Chris Knipp Writing: Movies, Politics, Art

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PostPosted: Thu Sep 23, 2021 9:57 am 
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Ben Whishaw is virtuosic in a mime-heavy version of a wild London crime spree

Aneil Karia, who's made some much-admired shorts and directed edgy UK TV shows, presents an able feature playground for the great Ben Whishaw to go into full neurotic crackup mode. The action has something in common with the Safdie brothers' Good Time, which provided another, more gorgeous male star ( a chance to do 24 hours of challenging wildness. Only this is as if the manic, clumsy crook Robert Pattinson plays and his character's mentally deranged brother were combined in one character, Joseph (K? Whishaw), a British airport security line inspector (as seen here, a most disturbing job) with wildly dysfunctional parents (Ellie Haddington and Ian Gelder) who seem to push him over the top into a flurry of illegal acts. It's a fantastic, largely mime performance by Whishaw - full of tics that all seem real. If only the camera had been less jumpy and expressionistic and kept a bit more distance, we'd have been able to see better what's going on.

At the job where it's his duty to pat down people who have set off the metal detector, Joseph is forced into intimacy with two crazy, drunken-looking men; one claims the metal-detector burns him. At lunch, it feels like his coworkers notice him only to gibe at him. That it's his birthday may push long-held desperation to a tipping point. At first he only fidgets and twitches, but it shows he's not quite right.

When he visits his mum and dad for this occasion, his habit of biting down too hard on things, accelerated by their neurotic tension, causes him to bite off the edge of a glass and cut his lower lip. The sight of his own blood when he looks in the mirror seems to derange him, like a mad dog, starting his wild rampage, which may be seen as him experiencing a continuous adrenaline rush that makes him feel for the first time truly alive. He goes to work again but can't take it and wigs out. He's on his rampage now. But at first he merely visits a coworker he fancies, Lily (Jasmine Jobson), to resolve a problem she described the day before, and hook up her laptop to her new TV for her. She needs a cable, which he goes out to get.

He can't pay the 4.99 for the cable, because the ATM eats his card. This leads him to rob the bank. Back to the convenience shop with wads and wads of cash, he buys the cable and returns to Lily, with motorcycle cops whizzing round and the filmmaker's camera (by dp Stuart Bentley) wildly swinging as if attached to his neck - distracting from rather than enhancing Whishaw's vivid, meticulous performance.

But nothing can ruin the manic brilliance of it. Or the three-person invention's inclusions of humor and tenderness along with the hysteria. (Rupert Jones and Rita Kainejais did the screenplay with Karia collaborating on the story.) When Joseph has hooked up Lily's new cable, he takes as reward a hookup of another kind, grinning, both laughing, standing up. The bank robbery went so well, he stages two more. The cut on his lower lip from the glass he broke off causes him to grimace, wiggle, and grin; he tilts his head; waves his arms in the air, that gesture perhaps partly inspired by the myriad travelers he has seen raising their arms to be searched. When Joseph's running in full manic mode makes the street blur by in a busy roar of colors and then the bag of bills explodes with a red dye pack, the Safdies' Good Time is most strongly evoked.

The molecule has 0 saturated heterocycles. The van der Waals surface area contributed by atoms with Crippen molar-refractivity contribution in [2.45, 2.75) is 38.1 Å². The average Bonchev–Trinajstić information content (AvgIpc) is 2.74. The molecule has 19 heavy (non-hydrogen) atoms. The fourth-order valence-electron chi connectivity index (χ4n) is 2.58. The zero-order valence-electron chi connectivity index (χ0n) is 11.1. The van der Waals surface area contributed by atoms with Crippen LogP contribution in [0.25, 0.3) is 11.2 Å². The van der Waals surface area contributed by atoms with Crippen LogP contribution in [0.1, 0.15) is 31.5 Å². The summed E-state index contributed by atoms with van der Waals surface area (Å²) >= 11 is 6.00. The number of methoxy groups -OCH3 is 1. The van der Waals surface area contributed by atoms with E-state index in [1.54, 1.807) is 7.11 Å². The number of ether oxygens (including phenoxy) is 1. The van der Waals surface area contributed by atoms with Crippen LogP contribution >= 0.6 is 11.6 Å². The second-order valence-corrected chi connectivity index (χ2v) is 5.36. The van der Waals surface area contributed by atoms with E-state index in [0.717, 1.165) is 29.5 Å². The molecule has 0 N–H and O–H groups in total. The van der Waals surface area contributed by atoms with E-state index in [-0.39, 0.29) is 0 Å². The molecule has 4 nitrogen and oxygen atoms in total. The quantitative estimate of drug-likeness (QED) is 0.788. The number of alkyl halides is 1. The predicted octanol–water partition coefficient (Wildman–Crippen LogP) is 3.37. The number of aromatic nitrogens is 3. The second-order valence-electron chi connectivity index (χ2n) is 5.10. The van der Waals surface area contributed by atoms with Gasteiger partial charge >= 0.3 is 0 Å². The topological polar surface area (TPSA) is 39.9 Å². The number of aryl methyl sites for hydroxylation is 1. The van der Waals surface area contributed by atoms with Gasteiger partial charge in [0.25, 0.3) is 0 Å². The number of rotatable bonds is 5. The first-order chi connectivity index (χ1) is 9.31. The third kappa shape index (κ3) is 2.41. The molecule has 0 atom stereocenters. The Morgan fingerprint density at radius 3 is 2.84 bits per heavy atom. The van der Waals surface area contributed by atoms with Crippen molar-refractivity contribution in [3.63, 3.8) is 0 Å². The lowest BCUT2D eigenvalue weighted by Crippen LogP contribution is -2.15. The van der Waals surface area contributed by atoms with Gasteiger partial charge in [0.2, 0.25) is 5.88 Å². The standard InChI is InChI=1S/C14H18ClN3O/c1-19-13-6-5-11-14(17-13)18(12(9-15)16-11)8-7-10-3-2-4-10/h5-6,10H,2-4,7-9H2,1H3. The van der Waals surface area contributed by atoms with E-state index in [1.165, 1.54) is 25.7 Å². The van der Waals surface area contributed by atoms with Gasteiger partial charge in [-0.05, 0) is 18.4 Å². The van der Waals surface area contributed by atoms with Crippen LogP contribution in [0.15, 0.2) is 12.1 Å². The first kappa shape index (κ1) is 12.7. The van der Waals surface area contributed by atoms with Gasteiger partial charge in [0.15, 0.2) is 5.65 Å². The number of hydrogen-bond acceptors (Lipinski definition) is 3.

There's plenty more to come. Joseph is going to trash a luxury hotel room in a quite original way, and invade a big wedding luncheon and put a rude speaker in his place. The adrenaline is still kicking in, with a wild ride and a bump and a fight also to come. Then a return to mum and dad. One of the triumphs of this film, which may seem alienating to many viewers, is the intimacy it nonetheless achieves at times - starting with the uncomfortable, forced intimacy of body-searching travelers.

After the return home Whishaw goes into his beautific mode, which gets an objective correlative in a group of Indian dancers in the street whose music sees out this very creative take on a familiar yet somewhat uncommon genre. A flawed but very promising beginning from Aneil Karia and another remarkable, almost sublime performance from Ben Whishaw.

This feature grew out of a short called Beat that Karia, Whishaw and movement coach Laura Williamson Biggson made earlier in which Whishaw dances spasmodically through the streets of North London, provoking people into beating him up. This explains why Surge seems like a one-man mime show or overextended short film. Truly only Ben Whishaw makes it work. But he does.

Surge, 105 mins., debuted at Sundance, Whishaw receiving a special jury award there for his performance; showing also at the Berlinale and a number of other international festivals. US release in theaters Sept. 24, 2021. On demand everywhere Sept. 25.

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